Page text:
Tuesday, June 06, 2006

Books and Music

I've been doing quite a bit of reading lately, as well as indulging in some of my favorite music (both listening to and singing it in choir!), and the following are some of the books and songs I have particularly liked.


  • The Woman in White, by Wilkie Collins - Great mystery story with a dash of healthy romance thrown in as well! This book wasn't short, but it was so suspenseful that I would spend hours at a time reading it, and finished it in less than 3 days.
  • Pride and Prejudice, by Jane Austen - I reread this for school recently (and wrote a long paper on it), and it was just as delightful as it always has been. It's basically about early 19th century society, manners, and romance.
  • Basically anything by C.S. Lewis - The Narnia stories are wonderful; even if their author did intend them primarily for children, I know plenty of adults who thoughly enjoy them. The Space Trilogy is sci-fi with Christian morals attached. Very intriguing. His non-fiction works are excellent as well; I particularly like Mere Christianity and The Four Loves.
  • Sherlock Holmes Adventures, by Sir Arthur Conan Doyle - Another favorite, reawakened courtesy of my school's required reading list. Anything from the canon (defined as the 56 short stories and four longer chapter stories written by Doyle) is highly recommended. Ya gotta love the Great Detective...and his trusty biographer and sidekick Watson.

Is it just me, or is that whole list comprised of English literature? Hmm...guess that's what happens when your literature course for an entire year is dedicated to "the prose and poetry of England," as the textbook's cover proclaimed.


  • Polyphony by Tallis, especially "If Ye Love Me", "Hear the Voice and Prayer", "Purge Me, O Lord", and "Verily, Verily" - the choir I sing in at church has done all of these, which is probably why they are my favorites. They are uplifting, and very beautiful.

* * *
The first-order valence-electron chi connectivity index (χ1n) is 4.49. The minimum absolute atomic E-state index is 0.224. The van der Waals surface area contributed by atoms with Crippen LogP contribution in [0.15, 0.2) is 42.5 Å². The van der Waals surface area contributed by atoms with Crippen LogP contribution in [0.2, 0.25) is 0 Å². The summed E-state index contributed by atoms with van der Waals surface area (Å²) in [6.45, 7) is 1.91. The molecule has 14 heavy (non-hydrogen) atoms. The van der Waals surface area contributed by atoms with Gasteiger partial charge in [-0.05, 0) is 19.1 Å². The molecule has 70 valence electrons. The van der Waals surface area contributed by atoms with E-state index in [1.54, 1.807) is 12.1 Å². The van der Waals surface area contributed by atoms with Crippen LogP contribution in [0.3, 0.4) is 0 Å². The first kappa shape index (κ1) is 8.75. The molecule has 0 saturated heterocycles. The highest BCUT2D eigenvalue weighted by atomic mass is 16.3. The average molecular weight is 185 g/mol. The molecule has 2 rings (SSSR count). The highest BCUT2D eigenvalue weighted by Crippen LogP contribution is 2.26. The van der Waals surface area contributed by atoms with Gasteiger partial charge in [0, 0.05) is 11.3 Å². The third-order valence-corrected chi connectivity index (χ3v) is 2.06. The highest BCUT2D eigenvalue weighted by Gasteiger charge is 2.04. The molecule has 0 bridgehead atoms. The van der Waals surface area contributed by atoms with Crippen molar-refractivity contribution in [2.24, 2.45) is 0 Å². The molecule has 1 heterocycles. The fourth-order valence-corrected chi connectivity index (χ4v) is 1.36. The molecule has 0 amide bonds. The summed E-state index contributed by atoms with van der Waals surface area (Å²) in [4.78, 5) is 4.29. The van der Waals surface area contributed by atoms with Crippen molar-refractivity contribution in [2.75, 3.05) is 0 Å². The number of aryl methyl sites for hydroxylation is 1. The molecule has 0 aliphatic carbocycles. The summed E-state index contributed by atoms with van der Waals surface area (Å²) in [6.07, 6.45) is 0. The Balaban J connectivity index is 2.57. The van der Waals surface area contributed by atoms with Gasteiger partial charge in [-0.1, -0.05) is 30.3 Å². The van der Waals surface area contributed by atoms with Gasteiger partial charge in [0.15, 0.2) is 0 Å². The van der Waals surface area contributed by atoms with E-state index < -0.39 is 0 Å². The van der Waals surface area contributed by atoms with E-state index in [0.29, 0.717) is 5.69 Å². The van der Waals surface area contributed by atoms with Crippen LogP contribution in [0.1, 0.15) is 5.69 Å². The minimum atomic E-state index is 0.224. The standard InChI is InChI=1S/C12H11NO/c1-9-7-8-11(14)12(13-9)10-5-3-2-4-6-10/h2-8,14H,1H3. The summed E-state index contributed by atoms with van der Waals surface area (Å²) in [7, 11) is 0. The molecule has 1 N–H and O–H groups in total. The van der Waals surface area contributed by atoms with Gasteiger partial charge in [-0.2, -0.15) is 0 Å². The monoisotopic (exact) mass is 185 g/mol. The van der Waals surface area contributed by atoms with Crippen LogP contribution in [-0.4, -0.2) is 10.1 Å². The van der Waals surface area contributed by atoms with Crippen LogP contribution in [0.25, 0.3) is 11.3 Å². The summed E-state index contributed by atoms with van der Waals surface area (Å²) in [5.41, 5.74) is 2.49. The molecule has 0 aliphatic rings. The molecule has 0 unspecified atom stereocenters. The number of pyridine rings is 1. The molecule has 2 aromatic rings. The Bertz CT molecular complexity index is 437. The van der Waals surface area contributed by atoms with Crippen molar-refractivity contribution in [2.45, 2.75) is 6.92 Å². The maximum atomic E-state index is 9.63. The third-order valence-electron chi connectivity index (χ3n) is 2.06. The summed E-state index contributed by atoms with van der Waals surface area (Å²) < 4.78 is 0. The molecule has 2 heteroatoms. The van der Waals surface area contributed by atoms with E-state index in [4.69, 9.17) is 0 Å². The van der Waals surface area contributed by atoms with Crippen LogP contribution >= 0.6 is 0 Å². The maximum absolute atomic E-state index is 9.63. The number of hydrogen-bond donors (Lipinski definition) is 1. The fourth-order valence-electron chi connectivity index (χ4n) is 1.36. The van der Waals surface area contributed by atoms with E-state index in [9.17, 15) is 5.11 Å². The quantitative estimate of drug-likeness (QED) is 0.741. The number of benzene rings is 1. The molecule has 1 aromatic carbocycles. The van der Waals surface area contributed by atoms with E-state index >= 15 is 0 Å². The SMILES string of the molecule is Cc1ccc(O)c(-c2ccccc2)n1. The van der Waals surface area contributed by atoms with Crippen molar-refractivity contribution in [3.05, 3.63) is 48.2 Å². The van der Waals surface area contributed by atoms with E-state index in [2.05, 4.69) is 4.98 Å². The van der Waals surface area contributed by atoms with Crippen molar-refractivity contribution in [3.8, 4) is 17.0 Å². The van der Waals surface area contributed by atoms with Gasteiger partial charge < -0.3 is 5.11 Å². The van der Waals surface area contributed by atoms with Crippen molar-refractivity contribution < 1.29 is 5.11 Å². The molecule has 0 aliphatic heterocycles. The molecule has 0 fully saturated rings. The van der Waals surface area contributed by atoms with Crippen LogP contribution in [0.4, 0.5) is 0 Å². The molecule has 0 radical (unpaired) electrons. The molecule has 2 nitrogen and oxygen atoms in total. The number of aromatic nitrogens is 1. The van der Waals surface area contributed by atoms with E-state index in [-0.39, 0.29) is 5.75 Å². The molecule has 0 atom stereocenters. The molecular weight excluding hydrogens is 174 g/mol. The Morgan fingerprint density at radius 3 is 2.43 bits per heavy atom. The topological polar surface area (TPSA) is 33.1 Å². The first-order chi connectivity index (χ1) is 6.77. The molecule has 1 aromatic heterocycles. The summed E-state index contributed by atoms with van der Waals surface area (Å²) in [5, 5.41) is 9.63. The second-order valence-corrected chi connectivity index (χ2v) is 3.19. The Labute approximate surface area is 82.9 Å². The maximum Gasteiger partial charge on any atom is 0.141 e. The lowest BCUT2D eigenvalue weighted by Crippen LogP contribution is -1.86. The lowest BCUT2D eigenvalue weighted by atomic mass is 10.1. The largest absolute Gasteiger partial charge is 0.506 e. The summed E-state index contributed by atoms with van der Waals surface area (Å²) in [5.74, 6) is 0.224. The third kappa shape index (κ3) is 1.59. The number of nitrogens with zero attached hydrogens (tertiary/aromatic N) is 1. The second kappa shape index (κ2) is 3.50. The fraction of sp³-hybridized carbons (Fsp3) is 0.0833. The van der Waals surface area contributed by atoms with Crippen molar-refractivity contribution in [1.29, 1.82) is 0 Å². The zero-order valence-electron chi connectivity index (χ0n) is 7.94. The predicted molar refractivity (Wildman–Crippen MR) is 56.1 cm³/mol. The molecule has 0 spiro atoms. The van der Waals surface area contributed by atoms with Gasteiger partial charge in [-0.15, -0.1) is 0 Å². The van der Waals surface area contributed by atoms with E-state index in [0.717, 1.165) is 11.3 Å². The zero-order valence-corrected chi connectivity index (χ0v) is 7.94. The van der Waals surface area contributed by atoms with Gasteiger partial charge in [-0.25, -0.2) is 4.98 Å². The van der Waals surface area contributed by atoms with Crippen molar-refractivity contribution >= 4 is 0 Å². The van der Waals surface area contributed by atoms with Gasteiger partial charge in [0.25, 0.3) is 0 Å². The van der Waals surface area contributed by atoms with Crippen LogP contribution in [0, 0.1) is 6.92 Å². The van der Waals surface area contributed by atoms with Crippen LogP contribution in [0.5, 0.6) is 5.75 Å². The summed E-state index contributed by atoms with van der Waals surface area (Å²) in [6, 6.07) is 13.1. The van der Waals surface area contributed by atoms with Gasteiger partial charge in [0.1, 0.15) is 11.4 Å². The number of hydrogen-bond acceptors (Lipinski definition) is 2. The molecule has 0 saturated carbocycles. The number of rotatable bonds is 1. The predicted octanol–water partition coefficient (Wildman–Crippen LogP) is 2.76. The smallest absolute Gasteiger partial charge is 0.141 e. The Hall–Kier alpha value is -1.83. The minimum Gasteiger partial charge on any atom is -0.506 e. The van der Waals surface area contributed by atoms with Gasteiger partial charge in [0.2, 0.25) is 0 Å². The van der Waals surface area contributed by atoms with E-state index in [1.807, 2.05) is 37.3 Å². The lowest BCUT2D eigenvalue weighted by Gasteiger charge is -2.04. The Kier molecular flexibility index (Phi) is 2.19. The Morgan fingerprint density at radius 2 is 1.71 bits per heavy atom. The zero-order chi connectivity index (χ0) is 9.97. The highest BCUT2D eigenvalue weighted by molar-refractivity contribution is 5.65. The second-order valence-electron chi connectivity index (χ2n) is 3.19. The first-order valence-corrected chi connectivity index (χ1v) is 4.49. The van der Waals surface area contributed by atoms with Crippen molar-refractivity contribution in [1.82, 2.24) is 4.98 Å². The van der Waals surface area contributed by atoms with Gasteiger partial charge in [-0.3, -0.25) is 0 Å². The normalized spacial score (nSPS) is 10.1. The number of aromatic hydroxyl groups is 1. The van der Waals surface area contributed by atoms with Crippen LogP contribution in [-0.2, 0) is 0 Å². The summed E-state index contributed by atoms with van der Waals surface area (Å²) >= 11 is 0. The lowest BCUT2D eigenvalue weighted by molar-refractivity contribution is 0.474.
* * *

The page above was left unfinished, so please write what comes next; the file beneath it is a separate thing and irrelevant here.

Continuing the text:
• Palestrina - More polyphony here; my favorite is "Sicut Cervus." The descriptions of Tallis polyphony apply here also.
  • Various traditional hmyns - I am especially fond of "This Joyful Eastertide" and "Come Down, O Love Divine." There are many others as well, but this post would have no end were I to list them all.
  • Gregorian chants, including but not limited to "Vidi Aquam" and "Victimae Paschali Laudes." It's sometimes surprising how profoundly stirring those simple melodies can actually be.

Well, I think that's about it for now, anyway. Has anyone else read or heard with equal pleasure any of the above-mentioned books or songs? Anyone have any suggestions for another good book to read? I'd enjoy hearing about anything you might bring forward.


Blogger Gregaria said...

Those all sound like good books. I can't say I've heard the music, though. That's not to say I wouldn't love to! I love Tallis... and basically any English composer excepting those falling under the heading of "modern" music. This genre does not include John Williams, even though he is a modern compose, or any other modern composers who write "real" music as he does.

Also, I would recommend Story of a Soul, since I just finished reading that. I also read "The Cay" by Theodore Taylor.

11:05 PM  
Anonymous The President of the Anti-CS Lewis club said...

I hate C.S. Lewis. I mean, not "hate" but "dislike, and don't see why everyone loves him so much."

I remember writing a paper on P&P for school last year, although I don't remember anything else. I can't even remember what my topic was. Maybe something about Darcy and Liz being transformed over the course of the book. Yeah, I think that was it...

10:12 PM  
Blogger Sanchez said...

Well, to each his own, but why do you dislike him?

11:14 PM  
Anonymous VP said...

Mm, Mr. Prez, I'm with you there.

I read The Cay a couple of years ago. I don't remember it all that well. I just finished Anna Karenina (all 922 pages) yesterday and am now midway through The Sun Also Rises.

10:37 AM  
Blogger Gregaria said...

Wow, whoever you are. Why DON'T you like C.S.L.? He's not all that bad. Look at the good stuff in his works, for gosh sakes.

How did you like Anna Karenina, vp?

6:56 PM  

Post a Comment

Subscribe to Post Comments [Atom]

<< Home